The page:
Thursday, March 18, 2010

Logic Midterm Review

BCC Logic
Eric Gerlach
3/18/2010

LOGIC MIDTERM REVIEW

Form of the Midterm: First multiple choice questions about the lectures (ex: Aristotle thinks that skeptics like Heraclitus are no better than PLANTS, Kanada believes there are 6 categories, including KARMA/action, etc). Second short answers that demonstrate your knowledge of the forms that we have learned so far (ex: recreate the square of opposition, the forms of syllogisms, Nyaya proof). No essay.


Logic, Magic and Riddles: We read in Malinowski’s Rational Mastery by Man of His Surroundings that tribes use all of the grammatical forms and pieces of reasoning that we all use. We saw difference of practice and theory, constantly intertwined, in the difference between shallow water fishing and deep sea fishing. We saw in the next article that in baseball, the same sort of split occurs between hitting/pitching and fielding. In wisdom tales, understanding contradiction. Logic switched from the study of debate in early cultures to foundations of mathematics in modern times with the rise of algebra.


Kanada: Karma as action/energy. We saw the basic structure of IF-THEN hypothetical statements. The Modus Tollens transformation: (If p then q), means also (if not q then not p). Ex: If we know “If there are clouds then there is rain”, we know “If there is no rain then there are no clouds”.


Nyaya: We saw the Nyaya form of the two sided debate: (X is Y) vs. (X is not Y). We saw that there are four sources of knowledge: perception, inference, comparison, and testimony.
Inference shows us induction leading to deduction, gathering leading to rules/principles.

The Nyaya proof: Rule, Example, Reason, Conclusion
Wherever there is smoke, there is fire. As in a kitchen.
Because the hill is smoky, therefore the hill is on fire.
Whatever is produced is not eternal, as a pot. (If p, then n, pot is both)
Because it is produced, Sound is not eternal. (Because s is p, s is n)

Note the subtle attack on the older tradition of the Vedas in the last two examples.

While Nyaya scholars believe X is Y or not Y, exclusively, we see that Jains think it must be some Y and some not Y, neither ALL or None. Buddhists argue that X can sometimes and somewhere be Y but also sometimes and somewhere not be Y. Nagarjuna’s Catuskoti.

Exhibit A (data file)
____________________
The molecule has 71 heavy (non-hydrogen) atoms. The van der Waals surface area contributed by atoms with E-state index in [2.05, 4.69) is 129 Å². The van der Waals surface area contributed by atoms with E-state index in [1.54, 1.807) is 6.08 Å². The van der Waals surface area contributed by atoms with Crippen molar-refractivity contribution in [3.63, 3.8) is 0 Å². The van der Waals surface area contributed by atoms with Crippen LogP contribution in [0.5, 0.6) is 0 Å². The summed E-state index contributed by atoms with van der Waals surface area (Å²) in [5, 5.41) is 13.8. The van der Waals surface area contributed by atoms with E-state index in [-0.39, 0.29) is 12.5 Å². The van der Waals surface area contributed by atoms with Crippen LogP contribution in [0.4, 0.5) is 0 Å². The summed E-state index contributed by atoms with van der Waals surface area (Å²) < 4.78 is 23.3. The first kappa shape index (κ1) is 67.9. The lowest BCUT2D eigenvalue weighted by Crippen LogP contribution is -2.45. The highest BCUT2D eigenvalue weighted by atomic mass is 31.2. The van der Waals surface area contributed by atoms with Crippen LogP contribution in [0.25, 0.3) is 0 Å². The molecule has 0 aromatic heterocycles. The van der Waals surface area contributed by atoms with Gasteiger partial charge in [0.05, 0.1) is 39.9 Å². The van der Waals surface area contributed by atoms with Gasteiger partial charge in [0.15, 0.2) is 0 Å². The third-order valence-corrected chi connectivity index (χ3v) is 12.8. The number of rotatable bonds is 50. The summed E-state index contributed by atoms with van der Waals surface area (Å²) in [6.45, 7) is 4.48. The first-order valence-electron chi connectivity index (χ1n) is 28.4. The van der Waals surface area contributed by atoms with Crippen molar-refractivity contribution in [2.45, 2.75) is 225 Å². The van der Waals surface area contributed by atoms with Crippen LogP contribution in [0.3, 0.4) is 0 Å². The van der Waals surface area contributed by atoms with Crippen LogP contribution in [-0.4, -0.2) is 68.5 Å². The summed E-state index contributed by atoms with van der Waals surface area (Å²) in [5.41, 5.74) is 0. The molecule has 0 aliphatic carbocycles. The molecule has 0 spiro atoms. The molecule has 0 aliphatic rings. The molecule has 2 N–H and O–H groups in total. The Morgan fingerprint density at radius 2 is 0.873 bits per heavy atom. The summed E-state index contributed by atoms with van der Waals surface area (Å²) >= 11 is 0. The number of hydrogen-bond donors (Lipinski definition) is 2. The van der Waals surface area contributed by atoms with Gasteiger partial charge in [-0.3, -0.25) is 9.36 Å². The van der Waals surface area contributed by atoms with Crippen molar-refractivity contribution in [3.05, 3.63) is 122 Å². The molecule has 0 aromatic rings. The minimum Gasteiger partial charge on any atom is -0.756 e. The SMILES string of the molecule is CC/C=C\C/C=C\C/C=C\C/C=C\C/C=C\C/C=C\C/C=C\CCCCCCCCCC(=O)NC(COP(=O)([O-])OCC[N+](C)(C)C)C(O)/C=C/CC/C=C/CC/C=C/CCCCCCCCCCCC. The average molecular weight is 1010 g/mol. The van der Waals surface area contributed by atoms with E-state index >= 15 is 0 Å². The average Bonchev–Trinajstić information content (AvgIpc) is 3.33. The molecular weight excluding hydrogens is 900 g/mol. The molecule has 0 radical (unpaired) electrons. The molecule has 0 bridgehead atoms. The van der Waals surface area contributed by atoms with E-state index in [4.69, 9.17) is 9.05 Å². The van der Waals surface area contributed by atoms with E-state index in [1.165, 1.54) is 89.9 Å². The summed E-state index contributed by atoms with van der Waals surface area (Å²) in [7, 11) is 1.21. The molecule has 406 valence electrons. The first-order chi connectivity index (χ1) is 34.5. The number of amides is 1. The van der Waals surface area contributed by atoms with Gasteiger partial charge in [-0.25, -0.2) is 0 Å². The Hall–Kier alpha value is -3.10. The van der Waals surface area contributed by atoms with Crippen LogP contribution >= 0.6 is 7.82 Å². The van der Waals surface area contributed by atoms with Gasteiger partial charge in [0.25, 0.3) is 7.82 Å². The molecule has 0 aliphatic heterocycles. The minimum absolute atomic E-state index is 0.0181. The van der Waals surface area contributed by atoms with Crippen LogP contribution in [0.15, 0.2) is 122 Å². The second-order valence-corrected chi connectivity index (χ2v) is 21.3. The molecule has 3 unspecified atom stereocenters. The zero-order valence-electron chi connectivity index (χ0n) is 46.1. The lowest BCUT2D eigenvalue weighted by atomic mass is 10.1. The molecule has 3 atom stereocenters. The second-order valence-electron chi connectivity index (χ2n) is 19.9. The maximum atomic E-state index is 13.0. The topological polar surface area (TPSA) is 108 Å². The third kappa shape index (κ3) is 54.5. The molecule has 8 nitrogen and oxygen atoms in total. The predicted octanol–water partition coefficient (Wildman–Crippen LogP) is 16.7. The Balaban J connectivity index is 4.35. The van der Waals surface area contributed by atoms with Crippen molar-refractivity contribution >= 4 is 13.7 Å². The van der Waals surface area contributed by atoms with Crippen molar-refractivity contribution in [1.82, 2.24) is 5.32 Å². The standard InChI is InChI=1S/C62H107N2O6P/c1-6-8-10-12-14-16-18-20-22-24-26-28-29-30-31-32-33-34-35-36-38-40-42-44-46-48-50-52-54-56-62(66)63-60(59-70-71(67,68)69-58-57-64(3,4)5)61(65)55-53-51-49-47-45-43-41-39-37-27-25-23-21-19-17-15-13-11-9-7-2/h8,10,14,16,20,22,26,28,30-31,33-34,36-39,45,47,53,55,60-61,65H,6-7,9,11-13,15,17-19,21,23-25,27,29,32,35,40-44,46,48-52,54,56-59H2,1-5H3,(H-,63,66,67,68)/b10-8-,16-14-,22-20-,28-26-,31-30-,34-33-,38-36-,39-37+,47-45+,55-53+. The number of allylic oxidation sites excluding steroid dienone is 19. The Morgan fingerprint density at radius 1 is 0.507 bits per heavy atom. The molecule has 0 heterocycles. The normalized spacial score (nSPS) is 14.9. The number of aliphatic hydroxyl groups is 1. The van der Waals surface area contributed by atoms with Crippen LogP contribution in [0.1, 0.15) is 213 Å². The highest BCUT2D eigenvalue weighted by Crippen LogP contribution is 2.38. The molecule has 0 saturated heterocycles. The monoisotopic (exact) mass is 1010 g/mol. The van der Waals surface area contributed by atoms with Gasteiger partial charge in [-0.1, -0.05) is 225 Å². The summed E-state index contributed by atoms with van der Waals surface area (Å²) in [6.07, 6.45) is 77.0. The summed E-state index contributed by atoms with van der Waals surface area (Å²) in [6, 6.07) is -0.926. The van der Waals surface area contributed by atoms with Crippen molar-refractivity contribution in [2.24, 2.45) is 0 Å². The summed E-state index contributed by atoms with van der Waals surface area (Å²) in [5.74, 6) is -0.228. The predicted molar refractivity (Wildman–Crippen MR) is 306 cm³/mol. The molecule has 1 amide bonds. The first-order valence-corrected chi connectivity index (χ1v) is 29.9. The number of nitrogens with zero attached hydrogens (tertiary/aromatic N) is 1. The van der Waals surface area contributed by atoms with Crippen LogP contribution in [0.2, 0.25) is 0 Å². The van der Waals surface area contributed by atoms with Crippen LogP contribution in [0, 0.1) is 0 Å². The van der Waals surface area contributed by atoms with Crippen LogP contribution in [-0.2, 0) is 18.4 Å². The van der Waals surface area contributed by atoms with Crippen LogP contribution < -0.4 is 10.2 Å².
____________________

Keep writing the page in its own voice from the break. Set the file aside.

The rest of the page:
Aristotle: Genus and Species (ex: animal, human), substances can have contrary qualities but only at different times, “if someone admits contrary qualities, his contention is unsound”, skeptics are destroyers, plants.

Square of opposition, All X is Y, No X is Y, Some X is Y, Some X is not Y as four corners.
Top pair (universals) can’t both be true, bottom pair (particulars) can’t both be false.

If we know All X is Y is true, then we know two things are false: No X is Y & Some X is not Y.
If we know No X is Y, then we know All X is Y and Some X is Y are false.
If we know Some X is Y, then we know No X is Y is false.
If we know Some X is not Y, then we know All X is Y is false.

Exclusive and Inclusive OR:
Inclusive Or: X or Y and you can choose more than one.
Exclusive Or: X or Y but you can only choose one exclusively.

The Four Forms of the Perfect Syllogism:
First, the Positive Universal, ‘Barbara’:
All A are B, All B are C, therefore All A are C.
Example: If it’s a human, animal, living thing.
(Venn diagram of A within B, B within C, or partially/fully collapsed)

Second, the Negative Universal, ‘Celarent’
All A are B, No B are C, therefore No A are C.
Ex: All men are animals, No animals are stone, therefore No men are made of stone.

Third, the Positive Particular, ‘Darii’
Some A are B, All B are C, therefore Some A are C.
Ex: Some animals are humans, All humans are funny, therefore some animals are funny.

Fourth, the Negative Particular, ‘Ferio’:
Some A are B, No B are C, therefore Some A are not C.
Ex: Some animals are humans, No humans are reptiles, therefore Some H are not R.


Greek Skepticism: Heraclitus says do not trust experts, we are all a bunch of apes. Pyrrho argues anything against anybody, then the opposite. Sextus Empiricus says inference can be wrong.


Chinese Paradox: Lao Zi’s Wheel (positive, negative, both), Zhuang Zi’s perspective, sage’s this always has a that, Hui Shih’s left today arrived yesterday and greater and lesser similarity and difference, Kung-Sun Lung’s white horse is not a horse argument and two uses of “is”.